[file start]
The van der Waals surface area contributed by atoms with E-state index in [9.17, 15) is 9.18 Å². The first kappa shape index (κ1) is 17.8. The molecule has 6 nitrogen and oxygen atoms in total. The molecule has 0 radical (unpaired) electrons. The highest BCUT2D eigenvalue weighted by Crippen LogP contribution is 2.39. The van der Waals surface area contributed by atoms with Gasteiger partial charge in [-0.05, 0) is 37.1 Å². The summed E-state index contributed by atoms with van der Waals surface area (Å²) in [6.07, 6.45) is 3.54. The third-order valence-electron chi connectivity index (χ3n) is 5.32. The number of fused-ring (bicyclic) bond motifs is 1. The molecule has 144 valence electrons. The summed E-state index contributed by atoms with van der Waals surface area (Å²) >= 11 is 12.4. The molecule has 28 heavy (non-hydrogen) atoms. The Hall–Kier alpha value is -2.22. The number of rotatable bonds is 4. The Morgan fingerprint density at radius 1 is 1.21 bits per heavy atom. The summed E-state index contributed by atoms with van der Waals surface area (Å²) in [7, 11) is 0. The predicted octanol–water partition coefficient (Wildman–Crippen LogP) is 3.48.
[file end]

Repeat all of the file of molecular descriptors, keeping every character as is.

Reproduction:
The van der Waals surface area contributed by atoms with E-state index in [9.17, 15) is 9.18 Å². The first kappa shape index (κ1) is 17.8. The molecule has 6 nitrogen and oxygen atoms in total. The molecule has 0 radical (unpaired) electrons. The highest BCUT2D eigenvalue weighted by Crippen LogP contribution is 2.39. The van der Waals surface area contributed by atoms with Gasteiger partial charge in [-0.05, 0) is 37.1 Å². The summed E-state index contributed by atoms with van der Waals surface area (Å²) in [6.07, 6.45) is 3.54. The third-order valence-electron chi connectivity index (χ3n) is 5.32. The number of fused-ring (bicyclic) bond motifs is 1. The molecule has 144 valence electrons. The summed E-state index contributed by atoms with van der Waals surface area (Å²) >= 11 is 12.4. The molecule has 28 heavy (non-hydrogen) atoms. The Hall–Kier alpha value is -2.22. The number of rotatable bonds is 4. The Morgan fingerprint density at radius 1 is 1.21 bits per heavy atom. The summed E-state index contributed by atoms with van der Waals surface area (Å²) in [7, 11) is 0. The predicted octanol–water partition coefficient (Wildman–Crippen LogP) is 3.48.